Tributes paid leader of Catholic diocese

" `Here and there, and now and then, God makes a giant among men.' Such a giant is William K. Weigand," said President Thomas S. Monson in a tribute Jan. 10 to the bishop of the Salt Lake Catholic Diocese.

President Monson, second counselor in the First Presidency, was among LDS Church leaders who gathered at a dinner with some 800 religious and civic leaders at the Salt Lake Marriott to honor Bishop Weigand.Bishop Weigand, who has been bishop of the Catholic Diocese of Salt Lake City for more than 13 years, is being assigned as leader of the Catholic Diocese of Sacramento, Calif. He is expected to assume his new post in late January.

He came to Utah in September 1980, having been named by Pope John Paul II to head the Catholic Diocese of Salt Lake City, which covers all of Utah and now has 75,000 members. It was announced in November that the pope has assigned him to the Catholic Diocese of Sacramento, Calif., which has a membership of 300,000.

Among those joining President Monson to represent the LDS Church in honoring Bishop Weigand, 56, were Elders David B. Haight, James E. Faust and Russell M. Nelson of the Council of the Twelve, Elder Rex D. Pinegar of the Presidency of the Seventy and Elders Jeffrey R. Holland and John E. Fowler of the Seventy.

President Monson said of the Catholic leader: "He came as one unknown, then captured our hearts, kindled our faith and prompted our action. The spirit of cooperation among those of various faiths in the Salt Lake Valley has never been better.

"His accomplishments have been heroic, not the least of which has been the overall direction of the restoration of the Cathedral of the Madeleine [an 85-year-old cathedral in Salt Lake CityT. But this should not overshadow the down-to-earth labors which he and his associates have undertaken with the poor, the homeless, the hungry.

"Of course, this is the pattern set by Jesus of Nazareth as exemplified by His ministry, and Bishop Weigand has done it all with a twinkle in his eye and a smile on his lips.

"As with Robert Louis Stevenson, Bishop Weigand can say, `I know what real pleasure is, for I have done good work.' "

President Monson delighted those attending the dinner as he related one of the many experiences he has had in his associations with Bishop Weigand: "At the dedication of the new St. Vincent de Paul Center, I was sitting on the front row with other religious leaders. Bishop Weigand offered a prayer of dedication and then holy water was cast to the left and the right. Bishop Weigand was situated very close to me and was perhaps a little exuberant - hence, some of the water landed on me. I later chided Bishop Weigand and asked if he were attempting to baptize me. He answered, `Not really - but it didn't hurt you!' I detected that ready smile and pleasant disposition behind that comment."

President Monson further said: "Bishop Weigand has served with dignity and efficiency and has never lost the human touch. Alas, the comfort of his presence amongst us has been altered. I am confident he leaves with the love of all of us and with perhaps a little trepidation as he assumes a new responsibility among those whom he has yet to meet and whom he will serve.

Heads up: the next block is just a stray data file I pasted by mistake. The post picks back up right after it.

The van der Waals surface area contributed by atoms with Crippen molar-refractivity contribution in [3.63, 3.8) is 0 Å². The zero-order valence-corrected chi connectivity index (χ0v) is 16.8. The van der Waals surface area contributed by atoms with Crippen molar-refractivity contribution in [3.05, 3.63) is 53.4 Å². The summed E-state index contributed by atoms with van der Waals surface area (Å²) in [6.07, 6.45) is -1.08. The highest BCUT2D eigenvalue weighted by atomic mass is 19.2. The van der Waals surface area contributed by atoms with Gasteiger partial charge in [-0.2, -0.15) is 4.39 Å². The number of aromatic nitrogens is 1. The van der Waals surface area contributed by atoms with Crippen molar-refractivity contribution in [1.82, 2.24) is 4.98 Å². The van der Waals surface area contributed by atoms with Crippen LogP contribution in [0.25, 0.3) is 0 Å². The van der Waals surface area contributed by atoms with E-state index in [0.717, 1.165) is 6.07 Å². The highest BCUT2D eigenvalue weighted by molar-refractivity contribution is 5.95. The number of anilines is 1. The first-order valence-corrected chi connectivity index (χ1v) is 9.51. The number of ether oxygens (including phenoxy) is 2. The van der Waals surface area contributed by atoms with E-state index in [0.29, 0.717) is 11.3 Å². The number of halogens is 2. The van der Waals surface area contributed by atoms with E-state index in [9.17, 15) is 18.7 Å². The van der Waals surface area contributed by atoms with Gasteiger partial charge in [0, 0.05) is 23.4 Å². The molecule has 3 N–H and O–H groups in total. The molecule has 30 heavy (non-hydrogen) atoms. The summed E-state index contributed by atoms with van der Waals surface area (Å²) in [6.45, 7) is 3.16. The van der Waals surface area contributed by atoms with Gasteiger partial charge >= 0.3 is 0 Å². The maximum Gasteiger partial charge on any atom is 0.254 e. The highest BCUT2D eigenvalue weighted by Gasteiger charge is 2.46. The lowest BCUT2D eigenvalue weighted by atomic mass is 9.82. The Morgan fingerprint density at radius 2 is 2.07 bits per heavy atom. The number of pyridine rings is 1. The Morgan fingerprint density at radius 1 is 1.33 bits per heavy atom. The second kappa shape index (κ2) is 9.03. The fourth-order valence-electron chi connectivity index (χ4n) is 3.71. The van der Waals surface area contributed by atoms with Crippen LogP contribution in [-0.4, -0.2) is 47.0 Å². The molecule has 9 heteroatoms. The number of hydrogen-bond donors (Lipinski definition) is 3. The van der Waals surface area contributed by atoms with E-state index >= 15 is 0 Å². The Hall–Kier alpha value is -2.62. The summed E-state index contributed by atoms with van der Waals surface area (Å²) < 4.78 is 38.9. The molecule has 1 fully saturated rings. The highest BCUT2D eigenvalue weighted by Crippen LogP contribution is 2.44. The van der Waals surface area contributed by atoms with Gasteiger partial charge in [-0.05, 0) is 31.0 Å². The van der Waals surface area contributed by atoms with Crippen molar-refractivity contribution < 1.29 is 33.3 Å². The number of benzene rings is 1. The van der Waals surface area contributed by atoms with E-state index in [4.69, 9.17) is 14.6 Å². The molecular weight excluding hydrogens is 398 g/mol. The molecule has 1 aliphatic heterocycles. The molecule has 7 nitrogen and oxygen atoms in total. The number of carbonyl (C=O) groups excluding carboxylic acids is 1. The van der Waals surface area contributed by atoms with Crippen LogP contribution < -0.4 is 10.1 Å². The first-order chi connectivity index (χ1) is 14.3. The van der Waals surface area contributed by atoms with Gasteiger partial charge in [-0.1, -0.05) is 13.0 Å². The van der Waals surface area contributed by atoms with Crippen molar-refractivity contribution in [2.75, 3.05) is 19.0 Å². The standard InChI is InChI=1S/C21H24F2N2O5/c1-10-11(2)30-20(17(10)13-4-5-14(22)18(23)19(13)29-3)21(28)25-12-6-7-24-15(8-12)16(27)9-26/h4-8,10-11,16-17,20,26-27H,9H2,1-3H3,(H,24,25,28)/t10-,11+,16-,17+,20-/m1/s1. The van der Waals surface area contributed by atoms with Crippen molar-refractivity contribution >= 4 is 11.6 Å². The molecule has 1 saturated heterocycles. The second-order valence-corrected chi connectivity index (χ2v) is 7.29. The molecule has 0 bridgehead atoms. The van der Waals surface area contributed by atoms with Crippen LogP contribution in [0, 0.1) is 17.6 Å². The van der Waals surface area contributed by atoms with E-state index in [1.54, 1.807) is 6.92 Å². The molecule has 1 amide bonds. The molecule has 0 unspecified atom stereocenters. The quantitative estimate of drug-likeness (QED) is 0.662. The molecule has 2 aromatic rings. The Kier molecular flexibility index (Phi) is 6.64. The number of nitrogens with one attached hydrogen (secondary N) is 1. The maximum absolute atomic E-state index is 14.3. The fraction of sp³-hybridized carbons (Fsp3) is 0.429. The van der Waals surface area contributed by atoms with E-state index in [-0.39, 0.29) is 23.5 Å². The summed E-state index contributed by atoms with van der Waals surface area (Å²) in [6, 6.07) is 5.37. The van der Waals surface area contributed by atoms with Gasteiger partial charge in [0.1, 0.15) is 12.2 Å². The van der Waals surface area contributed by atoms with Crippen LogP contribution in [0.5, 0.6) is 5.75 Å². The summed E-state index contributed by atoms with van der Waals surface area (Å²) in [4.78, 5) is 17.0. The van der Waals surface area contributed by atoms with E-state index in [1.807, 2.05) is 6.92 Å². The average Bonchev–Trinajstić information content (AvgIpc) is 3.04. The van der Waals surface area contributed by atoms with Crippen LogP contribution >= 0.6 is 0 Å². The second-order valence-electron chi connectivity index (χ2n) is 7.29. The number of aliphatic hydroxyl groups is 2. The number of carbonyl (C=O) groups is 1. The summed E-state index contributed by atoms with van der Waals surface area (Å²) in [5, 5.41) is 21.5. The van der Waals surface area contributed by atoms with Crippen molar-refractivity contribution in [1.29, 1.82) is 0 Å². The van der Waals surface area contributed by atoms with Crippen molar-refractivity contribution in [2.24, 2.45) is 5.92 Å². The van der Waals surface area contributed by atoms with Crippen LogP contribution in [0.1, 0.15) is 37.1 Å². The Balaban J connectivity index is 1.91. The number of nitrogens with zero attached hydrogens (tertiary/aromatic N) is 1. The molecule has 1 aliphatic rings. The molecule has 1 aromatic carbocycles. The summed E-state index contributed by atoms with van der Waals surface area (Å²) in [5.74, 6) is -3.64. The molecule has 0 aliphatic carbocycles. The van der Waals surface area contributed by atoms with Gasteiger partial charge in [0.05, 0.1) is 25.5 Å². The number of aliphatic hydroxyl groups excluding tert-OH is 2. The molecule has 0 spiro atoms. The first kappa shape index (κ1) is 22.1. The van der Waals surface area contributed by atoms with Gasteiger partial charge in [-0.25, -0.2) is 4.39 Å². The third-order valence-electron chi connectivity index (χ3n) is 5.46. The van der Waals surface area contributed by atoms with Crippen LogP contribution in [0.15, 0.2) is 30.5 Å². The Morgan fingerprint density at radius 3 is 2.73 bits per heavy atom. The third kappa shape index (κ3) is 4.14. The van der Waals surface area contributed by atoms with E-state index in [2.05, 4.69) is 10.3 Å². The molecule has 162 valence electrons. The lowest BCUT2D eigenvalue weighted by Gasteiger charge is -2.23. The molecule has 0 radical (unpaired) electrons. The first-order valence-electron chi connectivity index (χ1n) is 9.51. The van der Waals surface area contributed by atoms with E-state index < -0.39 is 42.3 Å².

"The words of M. Louise Haskins, spoken by King George in his New Year's broadcast to the British Empire during the darkest days of World War II, would be my thought as Bishop Weigand departs our presence: I said to the man who stood at the gate of the year:Give me a light, that I may tread safely into the unknown.' And he replied: `Go out into the darkness and put your hand into the hand of God. That shall be to you better than a light and safer than a known way.' "

President Monson concluded his remarks, saying, "En Espanol: Obispo Weigand, vaya con Dios. Go with God, and His blessings."

Elder Faust, in speaking with the Church News, commented on his association with the Catholic leader in Salt Lake City. "It has been a pleasure to work with Bishop Weigand. He has been very open and cooperative on moral issues. He has made a considerable contribution to the community."

Civic leaders emphasized Bishop Weigand's spiritual contributions to

a diverse Salt Lake community. "Bishop Weigand has brought together people of so many different backgrounds," said Salt Lake Mayor Deedee Corradini. "He has assisted the youth, the homeless, and the poor. And he has also stepped in and become involved in the fight against gangs. Bishop Weigand has shown that churches can make a difference in the community."

Bishop Weigand said he was "dazzled and honored" by praise offered throughout the evening. In his remarks, the Catholic leader encouraged those present at the dinner to be mindful of spiritual values and community service.

"I believe that our greatest needs for the future will be in terms of our value system," he said. "Of great importance will be whether we have properly shaped the minds of people, regardless of their background. The value of people's lives needs to be honored - including the unborn."

Among others making remarks at the dinner were Sen. Orrin G. Hatch, R-Utah, Utah Gov. Mike Leavitt, and the Rev. Joseph M. Mayo, president of the diocese's presbyterial council. Former Salt Lake Mayor Palmer DePaulis was master of ceremonies. - Gerry Avant

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